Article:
Both Labour and the Conservatives are sparring over the state of the housing market.
As we hit summer next year, expect electoral promises around increasing housing supply and reintroducing schemes designed to kick start the housing market by enabling first time buyers access to the market, in return for your vote.This political foreplay has already started with Labour promising to reinstate housing targets.
Emboldened by the current shambolic state of the property market, housing is an easy target to hit the Conservatives with. House price increases stoked by an unnecessary Stamp Duty holiday has left many struggling to now afford a home.
Even with recent price falls, without the low interest rate crutch buyers have become reliant on, many simply can’t afford the same property that they once could, if at all.
This is coupled with low supply levels of rental, social and affordable housing which aren’t due to be restocked anytime soon, due to the Government’s handbrake turn on targets, seemingly bending to the nimby’s middle class will, leaving many disillusioned with the Government and its policies that seem to neglect the many in favour of the privileged few.
Why aren’t the Government building more houses
What every political party knows is they can’t build 300,000 homes now. Build costs have increased whilst buyer affordability has gone down making it financial suicide to build more than is already in the works.
Unless developers are working on build to rent or eco-friendly, state of the art commercial property, they are stalling until inflation is stable and there is an election for a party to win using house building as the carrot.
Be it tightening green belt lines or developing brownfield sites, something will have to give, along with a few nitrates, but not until buyers can afford to buy.
Why homeownership is so important to politicians
Once on the ladder, studies have shown homeowners are more likely to vote and protect their asset’s worth, whilst also taking an interest in the area around it, than renters.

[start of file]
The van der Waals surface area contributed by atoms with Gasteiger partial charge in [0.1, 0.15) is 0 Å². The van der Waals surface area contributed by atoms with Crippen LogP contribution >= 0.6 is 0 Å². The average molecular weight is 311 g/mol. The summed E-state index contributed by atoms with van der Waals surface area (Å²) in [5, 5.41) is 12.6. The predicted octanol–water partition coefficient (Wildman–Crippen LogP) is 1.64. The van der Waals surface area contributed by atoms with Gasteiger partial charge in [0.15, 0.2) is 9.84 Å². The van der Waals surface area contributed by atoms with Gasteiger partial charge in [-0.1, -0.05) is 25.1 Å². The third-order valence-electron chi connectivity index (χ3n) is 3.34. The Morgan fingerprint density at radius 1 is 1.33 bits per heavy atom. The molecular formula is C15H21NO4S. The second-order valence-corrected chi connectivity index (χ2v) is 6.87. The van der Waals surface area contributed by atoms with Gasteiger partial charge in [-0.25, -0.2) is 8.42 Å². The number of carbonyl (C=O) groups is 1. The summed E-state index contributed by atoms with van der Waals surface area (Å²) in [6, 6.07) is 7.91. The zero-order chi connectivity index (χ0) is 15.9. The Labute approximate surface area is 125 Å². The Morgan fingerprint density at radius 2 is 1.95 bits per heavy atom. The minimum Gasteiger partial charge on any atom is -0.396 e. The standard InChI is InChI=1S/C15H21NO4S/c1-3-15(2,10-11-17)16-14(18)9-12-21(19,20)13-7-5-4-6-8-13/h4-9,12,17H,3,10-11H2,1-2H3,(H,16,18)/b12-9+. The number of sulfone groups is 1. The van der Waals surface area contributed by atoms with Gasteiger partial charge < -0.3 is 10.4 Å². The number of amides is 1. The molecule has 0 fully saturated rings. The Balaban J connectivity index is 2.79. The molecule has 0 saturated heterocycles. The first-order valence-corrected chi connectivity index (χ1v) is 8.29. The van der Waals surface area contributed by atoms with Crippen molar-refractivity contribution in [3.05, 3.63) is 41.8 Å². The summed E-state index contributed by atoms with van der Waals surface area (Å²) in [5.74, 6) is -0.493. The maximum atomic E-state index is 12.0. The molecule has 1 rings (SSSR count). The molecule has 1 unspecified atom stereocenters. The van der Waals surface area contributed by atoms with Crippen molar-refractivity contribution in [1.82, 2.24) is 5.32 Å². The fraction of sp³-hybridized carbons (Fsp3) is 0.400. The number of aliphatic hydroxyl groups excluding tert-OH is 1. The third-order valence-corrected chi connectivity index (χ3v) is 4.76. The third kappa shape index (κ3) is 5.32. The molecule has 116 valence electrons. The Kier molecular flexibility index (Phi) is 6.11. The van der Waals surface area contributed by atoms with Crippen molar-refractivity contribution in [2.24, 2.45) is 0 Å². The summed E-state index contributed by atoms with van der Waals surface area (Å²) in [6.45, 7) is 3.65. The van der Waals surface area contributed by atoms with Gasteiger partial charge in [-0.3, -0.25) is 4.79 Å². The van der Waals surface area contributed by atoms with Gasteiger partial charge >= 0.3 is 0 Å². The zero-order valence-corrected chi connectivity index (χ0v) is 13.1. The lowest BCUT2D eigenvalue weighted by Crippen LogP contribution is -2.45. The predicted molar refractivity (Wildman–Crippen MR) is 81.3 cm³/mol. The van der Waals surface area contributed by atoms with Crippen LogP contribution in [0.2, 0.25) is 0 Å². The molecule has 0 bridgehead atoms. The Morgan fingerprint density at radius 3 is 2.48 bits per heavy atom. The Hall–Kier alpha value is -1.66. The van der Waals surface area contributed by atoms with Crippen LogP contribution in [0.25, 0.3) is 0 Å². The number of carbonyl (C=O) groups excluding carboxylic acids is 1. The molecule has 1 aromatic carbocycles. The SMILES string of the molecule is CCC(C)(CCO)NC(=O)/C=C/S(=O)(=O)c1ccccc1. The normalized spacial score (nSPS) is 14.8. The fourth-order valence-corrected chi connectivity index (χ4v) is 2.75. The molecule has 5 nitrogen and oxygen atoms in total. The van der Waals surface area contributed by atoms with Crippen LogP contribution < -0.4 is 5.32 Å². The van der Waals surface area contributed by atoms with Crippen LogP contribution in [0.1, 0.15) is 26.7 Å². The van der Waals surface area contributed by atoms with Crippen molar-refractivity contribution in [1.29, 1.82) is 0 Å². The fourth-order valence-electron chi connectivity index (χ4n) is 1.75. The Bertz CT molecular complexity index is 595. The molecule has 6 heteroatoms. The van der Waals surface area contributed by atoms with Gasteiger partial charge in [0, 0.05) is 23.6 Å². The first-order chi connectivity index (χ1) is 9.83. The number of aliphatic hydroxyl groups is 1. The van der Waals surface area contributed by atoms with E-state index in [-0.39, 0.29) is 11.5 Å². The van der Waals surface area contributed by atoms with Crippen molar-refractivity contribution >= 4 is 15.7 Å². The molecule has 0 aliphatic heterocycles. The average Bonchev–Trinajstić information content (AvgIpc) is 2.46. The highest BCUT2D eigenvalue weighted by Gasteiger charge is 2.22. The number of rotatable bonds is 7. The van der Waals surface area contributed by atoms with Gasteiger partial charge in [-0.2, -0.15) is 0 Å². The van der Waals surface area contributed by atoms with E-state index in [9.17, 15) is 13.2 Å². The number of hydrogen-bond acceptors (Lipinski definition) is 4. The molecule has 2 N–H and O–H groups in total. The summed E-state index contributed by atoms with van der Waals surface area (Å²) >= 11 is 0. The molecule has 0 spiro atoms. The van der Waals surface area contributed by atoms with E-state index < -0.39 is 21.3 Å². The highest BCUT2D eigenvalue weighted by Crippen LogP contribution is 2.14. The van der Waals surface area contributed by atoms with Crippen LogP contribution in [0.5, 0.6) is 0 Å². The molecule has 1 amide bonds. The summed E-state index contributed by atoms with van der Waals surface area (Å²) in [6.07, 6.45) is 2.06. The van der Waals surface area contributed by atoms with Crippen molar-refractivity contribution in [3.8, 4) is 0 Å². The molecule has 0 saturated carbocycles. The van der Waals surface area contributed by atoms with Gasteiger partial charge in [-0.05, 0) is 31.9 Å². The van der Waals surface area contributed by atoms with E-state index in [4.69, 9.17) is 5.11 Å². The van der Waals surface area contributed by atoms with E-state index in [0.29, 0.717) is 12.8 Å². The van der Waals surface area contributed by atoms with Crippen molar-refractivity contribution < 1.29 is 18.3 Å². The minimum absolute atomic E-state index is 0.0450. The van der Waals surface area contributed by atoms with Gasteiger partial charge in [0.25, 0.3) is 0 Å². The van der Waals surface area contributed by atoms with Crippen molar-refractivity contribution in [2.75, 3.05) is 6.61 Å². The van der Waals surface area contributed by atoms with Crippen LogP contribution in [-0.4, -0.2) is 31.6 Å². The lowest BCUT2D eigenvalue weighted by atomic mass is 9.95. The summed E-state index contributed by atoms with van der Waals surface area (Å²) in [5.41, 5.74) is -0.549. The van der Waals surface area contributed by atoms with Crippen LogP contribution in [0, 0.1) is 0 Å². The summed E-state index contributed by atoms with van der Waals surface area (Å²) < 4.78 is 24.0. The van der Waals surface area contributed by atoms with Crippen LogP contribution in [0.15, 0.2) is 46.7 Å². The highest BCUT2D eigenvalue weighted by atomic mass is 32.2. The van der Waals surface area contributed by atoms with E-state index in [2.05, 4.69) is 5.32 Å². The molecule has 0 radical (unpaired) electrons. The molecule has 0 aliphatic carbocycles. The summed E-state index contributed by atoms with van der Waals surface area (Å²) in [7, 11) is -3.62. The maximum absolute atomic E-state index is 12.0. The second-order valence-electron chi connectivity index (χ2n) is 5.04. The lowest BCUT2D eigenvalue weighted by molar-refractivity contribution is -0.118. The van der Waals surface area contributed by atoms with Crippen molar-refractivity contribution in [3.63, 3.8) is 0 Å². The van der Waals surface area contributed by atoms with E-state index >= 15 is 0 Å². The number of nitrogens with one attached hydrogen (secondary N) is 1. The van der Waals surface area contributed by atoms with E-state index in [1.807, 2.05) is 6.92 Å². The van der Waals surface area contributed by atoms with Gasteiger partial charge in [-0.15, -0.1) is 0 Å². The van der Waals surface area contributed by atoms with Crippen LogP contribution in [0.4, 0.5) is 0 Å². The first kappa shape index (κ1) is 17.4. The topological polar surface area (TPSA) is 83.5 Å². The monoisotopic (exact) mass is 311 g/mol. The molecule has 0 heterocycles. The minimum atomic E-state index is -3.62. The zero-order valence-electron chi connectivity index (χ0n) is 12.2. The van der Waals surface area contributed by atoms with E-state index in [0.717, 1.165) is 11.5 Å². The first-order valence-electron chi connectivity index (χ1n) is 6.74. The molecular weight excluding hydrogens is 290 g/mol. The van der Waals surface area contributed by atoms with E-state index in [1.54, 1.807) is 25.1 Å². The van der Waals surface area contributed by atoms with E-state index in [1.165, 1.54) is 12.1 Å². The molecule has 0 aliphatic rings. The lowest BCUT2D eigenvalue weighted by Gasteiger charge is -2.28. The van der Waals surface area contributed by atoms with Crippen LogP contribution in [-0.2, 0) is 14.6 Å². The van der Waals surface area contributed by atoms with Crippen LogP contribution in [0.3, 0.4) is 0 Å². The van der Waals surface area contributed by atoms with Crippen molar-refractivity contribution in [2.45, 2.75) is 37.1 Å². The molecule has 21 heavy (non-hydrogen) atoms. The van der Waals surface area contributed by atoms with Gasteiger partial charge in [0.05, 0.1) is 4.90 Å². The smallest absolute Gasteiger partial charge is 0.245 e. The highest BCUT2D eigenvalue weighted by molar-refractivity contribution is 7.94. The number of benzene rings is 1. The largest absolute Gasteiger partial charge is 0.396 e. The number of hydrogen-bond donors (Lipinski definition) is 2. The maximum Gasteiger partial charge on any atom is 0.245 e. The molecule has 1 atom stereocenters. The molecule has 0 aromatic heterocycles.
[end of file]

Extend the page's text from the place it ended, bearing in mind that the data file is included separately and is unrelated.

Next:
Historically, homeowners gravitated to voting conservative but after their dismal 13 year reign, the public has grown wise to their rhetoric.
Constant policy changes and broken promises have led even the nimby voters who have curtailed many a housing scheme, wondering how their offspring will ever get on the ladder, whilst also firmly remaining in denial about their own involvement.
Every party wants to be the party of homeownership for this reason but also because of the money they can claim via taxation from it.
The more house prices increase the better the “incoming” revenue.
Be it capital gains, inheritance tax or Stamp Duty.
In addition, homeowners generally spend more than renters, vital when boosting economic growth in times when inflation isn’t bloated.
What’s happened to house prices
Low interest rates had become instilled in a generation’s psyche. For the past 15 years interest rates have decreased in an attempt to stimulate growth.
Whilst failing with anything significant here it did bolster house prices with various initiates to bolster them higher (Help to Buy/Stamp Duty Holiday).
Post-Brexit, Covid and the current war, the BoE have voted consecutively, 14 times, to increase rates in an attempt to curb stubborn inflation.
The problem now being that many who own their property outright or have fixed at a lower rate are yet to feel this effect.
So the few are left with the cheque on behalf of the many who can already afford it.
This also results in a divided market where some need to sell, reducing house prices whilst others stubbornly hold out.
But don’t be fooled, all the parties have a vested interest in homeownership and opposition parties will be utilising the Government’s current pickle to their advantage.
Should the Government create schemes or encourage building before an election, the other party can say they were swayed by their political pressure.
The public are mere pawns in this political game for control. Both parties are saying the same things at different times with only one agenda – your vote.
Who gets it depends on who you believe will actually deliver.